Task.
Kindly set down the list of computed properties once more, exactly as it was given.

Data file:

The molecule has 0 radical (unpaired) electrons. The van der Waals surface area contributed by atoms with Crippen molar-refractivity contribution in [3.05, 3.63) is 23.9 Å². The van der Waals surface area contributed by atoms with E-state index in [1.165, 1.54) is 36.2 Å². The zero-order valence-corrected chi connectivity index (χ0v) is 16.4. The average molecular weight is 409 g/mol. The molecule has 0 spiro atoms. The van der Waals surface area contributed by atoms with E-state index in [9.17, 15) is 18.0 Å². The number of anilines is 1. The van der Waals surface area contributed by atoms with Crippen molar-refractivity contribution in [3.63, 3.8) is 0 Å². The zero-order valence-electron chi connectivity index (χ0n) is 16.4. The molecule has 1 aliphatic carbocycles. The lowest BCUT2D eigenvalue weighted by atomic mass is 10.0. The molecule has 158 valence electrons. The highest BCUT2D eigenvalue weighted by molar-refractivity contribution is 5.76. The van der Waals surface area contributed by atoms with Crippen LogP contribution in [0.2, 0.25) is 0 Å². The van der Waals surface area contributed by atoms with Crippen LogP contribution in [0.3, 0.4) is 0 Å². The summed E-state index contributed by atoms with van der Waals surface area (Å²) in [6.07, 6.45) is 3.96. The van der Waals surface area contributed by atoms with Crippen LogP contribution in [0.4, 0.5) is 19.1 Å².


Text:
The molecule has 0 radical (unpaired) electrons. The van der Waals surface area contributed by atoms with Crippen molar-refractivity contribution in [3.05, 3.63) is 23.9 Å². The van der Waals surface area contributed by atoms with E-state index in [1.165, 1.54) is 36.2 Å². The zero-order valence-corrected chi connectivity index (χ0v) is 16.4. The average molecular weight is 409 g/mol. The molecule has 0 spiro atoms. The van der Waals surface area contributed by atoms with E-state index in [9.17, 15) is 18.0 Å². The number of anilines is 1. The van der Waals surface area contributed by atoms with Crippen molar-refractivity contribution in [3.63, 3.8) is 0 Å². The zero-order valence-electron chi connectivity index (χ0n) is 16.4. The molecule has 1 aliphatic carbocycles. The lowest BCUT2D eigenvalue weighted by atomic mass is 10.0. The molecule has 158 valence electrons. The highest BCUT2D eigenvalue weighted by molar-refractivity contribution is 5.76. The van der Waals surface area contributed by atoms with Crippen LogP contribution in [0.2, 0.25) is 0 Å². The van der Waals surface area contributed by atoms with Crippen LogP contribution in [0.3, 0.4) is 0 Å². The summed E-state index contributed by atoms with van der Waals surface area (Å²) in [6.07, 6.45) is 3.96. The van der Waals surface area contributed by atoms with Crippen LogP contribution in [0.4, 0.5) is 19.1 Å².